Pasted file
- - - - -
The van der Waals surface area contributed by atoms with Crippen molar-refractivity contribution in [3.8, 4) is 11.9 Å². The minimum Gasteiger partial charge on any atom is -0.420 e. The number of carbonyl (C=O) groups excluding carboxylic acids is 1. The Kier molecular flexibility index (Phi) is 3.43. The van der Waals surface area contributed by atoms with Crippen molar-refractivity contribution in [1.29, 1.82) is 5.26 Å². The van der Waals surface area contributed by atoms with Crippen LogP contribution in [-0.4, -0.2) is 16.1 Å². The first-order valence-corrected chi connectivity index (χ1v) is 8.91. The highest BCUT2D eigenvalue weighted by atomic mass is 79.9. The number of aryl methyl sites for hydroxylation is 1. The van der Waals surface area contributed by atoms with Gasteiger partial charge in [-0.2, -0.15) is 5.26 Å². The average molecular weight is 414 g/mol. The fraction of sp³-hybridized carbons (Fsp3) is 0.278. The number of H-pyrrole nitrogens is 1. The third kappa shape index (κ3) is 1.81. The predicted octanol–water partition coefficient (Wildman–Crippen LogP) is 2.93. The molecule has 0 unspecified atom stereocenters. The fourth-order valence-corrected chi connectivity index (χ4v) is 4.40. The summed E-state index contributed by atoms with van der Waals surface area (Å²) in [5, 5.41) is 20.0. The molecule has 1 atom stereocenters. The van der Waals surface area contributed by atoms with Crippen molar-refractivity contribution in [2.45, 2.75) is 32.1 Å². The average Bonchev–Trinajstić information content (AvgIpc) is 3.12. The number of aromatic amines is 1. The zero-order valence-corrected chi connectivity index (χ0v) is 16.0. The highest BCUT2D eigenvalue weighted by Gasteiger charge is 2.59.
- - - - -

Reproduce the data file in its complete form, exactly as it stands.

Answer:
The van der Waals surface area contributed by atoms with Crippen molar-refractivity contribution in [3.8, 4) is 11.9 Å². The minimum Gasteiger partial charge on any atom is -0.420 e. The number of carbonyl (C=O) groups excluding carboxylic acids is 1. The Kier molecular flexibility index (Phi) is 3.43. The van der Waals surface area contributed by atoms with Crippen molar-refractivity contribution in [1.29, 1.82) is 5.26 Å². The van der Waals surface area contributed by atoms with Crippen LogP contribution in [-0.4, -0.2) is 16.1 Å². The first-order valence-corrected chi connectivity index (χ1v) is 8.91. The highest BCUT2D eigenvalue weighted by atomic mass is 79.9. The number of aryl methyl sites for hydroxylation is 1. The van der Waals surface area contributed by atoms with Gasteiger partial charge in [-0.2, -0.15) is 5.26 Å². The average molecular weight is 414 g/mol. The fraction of sp³-hybridized carbons (Fsp3) is 0.278. The number of H-pyrrole nitrogens is 1. The third kappa shape index (κ3) is 1.81. The predicted octanol–water partition coefficient (Wildman–Crippen LogP) is 2.93. The molecule has 0 unspecified atom stereocenters. The fourth-order valence-corrected chi connectivity index (χ4v) is 4.40. The summed E-state index contributed by atoms with van der Waals surface area (Å²) in [5, 5.41) is 20.0. The molecule has 1 atom stereocenters. The van der Waals surface area contributed by atoms with Crippen molar-refractivity contribution in [2.45, 2.75) is 32.1 Å². The average Bonchev–Trinajstić information content (AvgIpc) is 3.12. The number of aromatic amines is 1. The zero-order valence-corrected chi connectivity index (χ0v) is 16.0. The highest BCUT2D eigenvalue weighted by Gasteiger charge is 2.59.